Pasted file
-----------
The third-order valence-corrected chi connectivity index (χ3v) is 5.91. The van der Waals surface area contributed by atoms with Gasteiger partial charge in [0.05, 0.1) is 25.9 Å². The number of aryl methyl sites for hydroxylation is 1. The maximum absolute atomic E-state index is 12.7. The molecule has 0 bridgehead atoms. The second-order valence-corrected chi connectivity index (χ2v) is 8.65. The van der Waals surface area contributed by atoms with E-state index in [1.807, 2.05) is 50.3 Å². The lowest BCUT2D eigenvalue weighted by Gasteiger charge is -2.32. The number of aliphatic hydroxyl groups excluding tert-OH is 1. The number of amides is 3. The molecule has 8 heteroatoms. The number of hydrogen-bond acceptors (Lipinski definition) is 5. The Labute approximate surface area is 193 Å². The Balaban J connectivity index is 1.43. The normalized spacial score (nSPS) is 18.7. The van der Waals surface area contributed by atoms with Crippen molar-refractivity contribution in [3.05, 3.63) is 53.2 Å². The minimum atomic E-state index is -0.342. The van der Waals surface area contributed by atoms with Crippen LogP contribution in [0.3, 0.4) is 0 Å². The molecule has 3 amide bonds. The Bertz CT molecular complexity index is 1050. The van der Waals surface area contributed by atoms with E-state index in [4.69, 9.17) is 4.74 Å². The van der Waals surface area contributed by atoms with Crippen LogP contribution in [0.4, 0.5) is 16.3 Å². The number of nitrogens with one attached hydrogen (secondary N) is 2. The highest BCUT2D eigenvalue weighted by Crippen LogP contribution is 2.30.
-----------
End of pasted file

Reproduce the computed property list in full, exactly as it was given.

The third-order valence-corrected chi connectivity index (χ3v) is 5.91. The van der Waals surface area contributed by atoms with Gasteiger partial charge in [0.05, 0.1) is 25.9 Å². The number of aryl methyl sites for hydroxylation is 1. The maximum absolute atomic E-state index is 12.7. The molecule has 0 bridgehead atoms. The second-order valence-corrected chi connectivity index (χ2v) is 8.65. The van der Waals surface area contributed by atoms with E-state index in [1.807, 2.05) is 50.3 Å². The lowest BCUT2D eigenvalue weighted by Gasteiger charge is -2.32. The number of aliphatic hydroxyl groups excluding tert-OH is 1. The number of amides is 3. The molecule has 8 heteroatoms. The number of hydrogen-bond acceptors (Lipinski definition) is 5. The Labute approximate surface area is 193 Å². The Balaban J connectivity index is 1.43. The normalized spacial score (nSPS) is 18.7. The van der Waals surface area contributed by atoms with Crippen molar-refractivity contribution in [3.05, 3.63) is 53.2 Å². The minimum atomic E-state index is -0.342. The van der Waals surface area contributed by atoms with Crippen LogP contribution in [0.3, 0.4) is 0 Å². The molecule has 3 amide bonds. The Bertz CT molecular complexity index is 1050. The van der Waals surface area contributed by atoms with E-state index in [4.69, 9.17) is 4.74 Å². The van der Waals surface area contributed by atoms with Crippen LogP contribution in [0.4, 0.5) is 16.3 Å². The number of nitrogens with one attached hydrogen (secondary N) is 2. The highest BCUT2D eigenvalue weighted by Crippen LogP contribution is 2.30.